We want to do our best to continue to make Utah a leader in technical expertise. We think this is a really valuable thing that not only helps our company but the community as well.
At the UACTE (Utah Association for Career and Technical Education) awards ceremony on February 5, Landesk was awarded 2016 Business of the Year for the company’s dedication to STEM education in the Utah community.
Sue Urses, Vice President of HR at Landesk, explains that the members of UACTE are impressed with Landesk’s work in the arena of STEM education. “They consider us a leader,” Urses explains.
“We engage in a variety of activities with local schools here,” says Tanner Lindsey, Support Systems Architest for Global Service and co-chair of the internal STEM committee. These activities range from school assemblies to individual classroom presentations.
STEM education is a priority for Landesk CEO Steve Daley who authorized the Landesk HR team to put together a program that allowed employees to give back. Landesk employees may use up to 16 hours a year to go into schools and promote STEM education. Urses estimates that Landesk employees volunteered 1600 hours in 2015 with over 100 employees serving as volunteers. “Our employees are passionate about it,” Urses says. ‘It makes it fun to let them be involved in something meaningful in their communities.”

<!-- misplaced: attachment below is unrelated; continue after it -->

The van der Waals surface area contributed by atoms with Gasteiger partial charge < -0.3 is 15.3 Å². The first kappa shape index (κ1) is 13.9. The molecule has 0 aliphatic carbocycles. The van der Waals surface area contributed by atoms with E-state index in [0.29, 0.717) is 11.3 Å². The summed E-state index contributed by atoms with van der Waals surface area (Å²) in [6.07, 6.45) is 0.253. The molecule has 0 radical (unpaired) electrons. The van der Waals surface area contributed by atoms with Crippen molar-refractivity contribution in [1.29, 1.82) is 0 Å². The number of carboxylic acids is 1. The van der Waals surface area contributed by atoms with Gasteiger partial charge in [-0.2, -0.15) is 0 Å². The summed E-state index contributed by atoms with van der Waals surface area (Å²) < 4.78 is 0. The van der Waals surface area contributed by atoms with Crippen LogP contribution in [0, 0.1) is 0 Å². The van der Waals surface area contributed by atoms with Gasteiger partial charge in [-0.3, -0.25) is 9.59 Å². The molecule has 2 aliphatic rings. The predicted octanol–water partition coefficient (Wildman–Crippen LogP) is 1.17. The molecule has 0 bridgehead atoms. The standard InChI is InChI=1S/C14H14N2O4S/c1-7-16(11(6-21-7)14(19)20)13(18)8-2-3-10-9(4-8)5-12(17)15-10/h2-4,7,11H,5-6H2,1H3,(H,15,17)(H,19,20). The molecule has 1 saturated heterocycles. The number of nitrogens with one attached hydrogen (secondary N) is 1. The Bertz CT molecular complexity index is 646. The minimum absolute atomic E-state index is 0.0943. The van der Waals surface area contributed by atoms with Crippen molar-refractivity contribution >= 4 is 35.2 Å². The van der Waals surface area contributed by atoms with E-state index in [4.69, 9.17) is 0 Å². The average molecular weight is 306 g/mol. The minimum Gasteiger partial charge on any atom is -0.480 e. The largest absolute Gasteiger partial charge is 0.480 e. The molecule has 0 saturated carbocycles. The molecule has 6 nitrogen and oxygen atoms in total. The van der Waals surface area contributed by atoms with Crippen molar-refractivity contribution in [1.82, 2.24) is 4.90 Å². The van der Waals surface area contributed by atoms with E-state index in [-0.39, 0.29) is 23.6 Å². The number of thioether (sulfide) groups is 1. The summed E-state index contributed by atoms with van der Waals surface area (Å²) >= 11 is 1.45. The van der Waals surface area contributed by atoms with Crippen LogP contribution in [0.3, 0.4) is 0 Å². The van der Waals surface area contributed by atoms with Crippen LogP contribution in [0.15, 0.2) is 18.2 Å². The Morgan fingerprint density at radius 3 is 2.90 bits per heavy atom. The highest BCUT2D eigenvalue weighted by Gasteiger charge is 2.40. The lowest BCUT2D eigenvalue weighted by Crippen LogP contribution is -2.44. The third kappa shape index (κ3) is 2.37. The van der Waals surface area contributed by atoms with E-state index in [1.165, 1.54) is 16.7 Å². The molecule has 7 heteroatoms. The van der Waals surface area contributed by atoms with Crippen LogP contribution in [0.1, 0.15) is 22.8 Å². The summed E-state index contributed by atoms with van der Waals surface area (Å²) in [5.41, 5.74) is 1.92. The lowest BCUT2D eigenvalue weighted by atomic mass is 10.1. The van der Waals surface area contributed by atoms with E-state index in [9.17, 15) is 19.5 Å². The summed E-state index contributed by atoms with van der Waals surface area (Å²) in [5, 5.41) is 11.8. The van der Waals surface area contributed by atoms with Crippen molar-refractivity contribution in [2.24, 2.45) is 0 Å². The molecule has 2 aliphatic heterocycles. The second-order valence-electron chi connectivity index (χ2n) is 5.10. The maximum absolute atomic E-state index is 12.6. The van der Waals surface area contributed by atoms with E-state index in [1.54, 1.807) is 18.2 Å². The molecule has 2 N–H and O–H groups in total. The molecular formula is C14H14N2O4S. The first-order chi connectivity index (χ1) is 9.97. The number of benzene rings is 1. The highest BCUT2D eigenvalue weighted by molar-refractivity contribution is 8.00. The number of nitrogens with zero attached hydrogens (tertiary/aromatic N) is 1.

As part of their volunteer work, several Landesk employees volunteered to teach a beginning computer programming course in the Jordan School District. Since its inception, the program’s enrollment has grown from eight students in one school to hundreds of students across the district. Landesk employees continue to provide mentorship to these classes.
When asked why Landesk is committed to STEM education, Urses explains that investing in STEM is part of being a good corporate citizen. “We want to do our best to continue to make Utah a leader in technical expertise,” she says. “We think this is a really valuable thing that not only helps our company but the community as well.”
As the Utah tech market continues to grow across the state, tech companies struggle to attract and retain qualified employees. “We have to help generate an employee base for the future,” Urses says, explaining that STEM education is the best way to generate that base.
“Without the proper exposure and hands-on experience, students may be unaware of the endless opportunities that emerge from science, technology, engineering and math,” says Steve Daly, LANDESK president and CEO in a statement. “We are dedicated to helping shape the next generation of engineers here in Utah and are honored to be recognized by the UACTE for our efforts.”
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